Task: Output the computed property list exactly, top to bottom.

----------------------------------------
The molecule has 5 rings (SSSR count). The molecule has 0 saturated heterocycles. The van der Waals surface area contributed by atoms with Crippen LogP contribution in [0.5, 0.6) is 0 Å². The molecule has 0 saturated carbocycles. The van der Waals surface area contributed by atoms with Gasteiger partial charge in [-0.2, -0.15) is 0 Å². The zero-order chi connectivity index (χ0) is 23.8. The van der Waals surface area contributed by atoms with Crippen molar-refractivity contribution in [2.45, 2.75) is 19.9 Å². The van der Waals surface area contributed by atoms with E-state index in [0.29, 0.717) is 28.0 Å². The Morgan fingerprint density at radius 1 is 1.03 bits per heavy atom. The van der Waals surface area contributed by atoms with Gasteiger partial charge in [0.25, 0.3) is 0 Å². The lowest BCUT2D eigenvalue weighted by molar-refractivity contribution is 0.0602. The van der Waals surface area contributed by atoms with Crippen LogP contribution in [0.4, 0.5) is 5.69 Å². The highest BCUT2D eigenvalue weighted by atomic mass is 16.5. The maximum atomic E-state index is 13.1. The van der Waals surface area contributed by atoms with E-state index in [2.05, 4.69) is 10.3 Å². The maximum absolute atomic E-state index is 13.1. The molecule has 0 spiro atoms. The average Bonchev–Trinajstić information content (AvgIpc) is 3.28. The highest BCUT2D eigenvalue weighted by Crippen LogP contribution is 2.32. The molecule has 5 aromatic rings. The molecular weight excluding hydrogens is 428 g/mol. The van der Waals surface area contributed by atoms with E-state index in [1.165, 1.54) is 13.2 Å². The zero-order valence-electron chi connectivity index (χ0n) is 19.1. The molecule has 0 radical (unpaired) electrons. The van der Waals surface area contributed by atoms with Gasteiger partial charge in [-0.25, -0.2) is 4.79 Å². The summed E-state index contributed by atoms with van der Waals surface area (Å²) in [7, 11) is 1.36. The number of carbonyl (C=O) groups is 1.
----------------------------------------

The molecule has 5 rings (SSSR count). The molecule has 0 saturated heterocycles. The van der Waals surface area contributed by atoms with Crippen LogP contribution in [0.5, 0.6) is 0 Å². The molecule has 0 saturated carbocycles. The van der Waals surface area contributed by atoms with Gasteiger partial charge in [-0.2, -0.15) is 0 Å². The zero-order chi connectivity index (χ0) is 23.8. The van der Waals surface area contributed by atoms with Crippen molar-refractivity contribution in [2.45, 2.75) is 19.9 Å². The van der Waals surface area contributed by atoms with E-state index in [0.29, 0.717) is 28.0 Å². The Morgan fingerprint density at radius 1 is 1.03 bits per heavy atom. The van der Waals surface area contributed by atoms with Gasteiger partial charge in [0.25, 0.3) is 0 Å². The lowest BCUT2D eigenvalue weighted by molar-refractivity contribution is 0.0602. The van der Waals surface area contributed by atoms with Crippen LogP contribution in [0.4, 0.5) is 5.69 Å². The highest BCUT2D eigenvalue weighted by atomic mass is 16.5. The maximum atomic E-state index is 13.1. The van der Waals surface area contributed by atoms with E-state index in [2.05, 4.69) is 10.3 Å². The maximum absolute atomic E-state index is 13.1. The molecule has 0 spiro atoms. The average Bonchev–Trinajstić information content (AvgIpc) is 3.28. The highest BCUT2D eigenvalue weighted by Crippen LogP contribution is 2.32. The molecule has 5 aromatic rings. The molecular weight excluding hydrogens is 428 g/mol. The van der Waals surface area contributed by atoms with E-state index in [1.165, 1.54) is 13.2 Å². The zero-order valence-electron chi connectivity index (χ0n) is 19.1. The molecule has 0 radical (unpaired) electrons. The van der Waals surface area contributed by atoms with Gasteiger partial charge in [-0.25, -0.2) is 4.79 Å². The summed E-state index contributed by atoms with van der Waals surface area (Å²) in [7, 11) is 1.36. The number of carbonyl (C=O) groups is 1.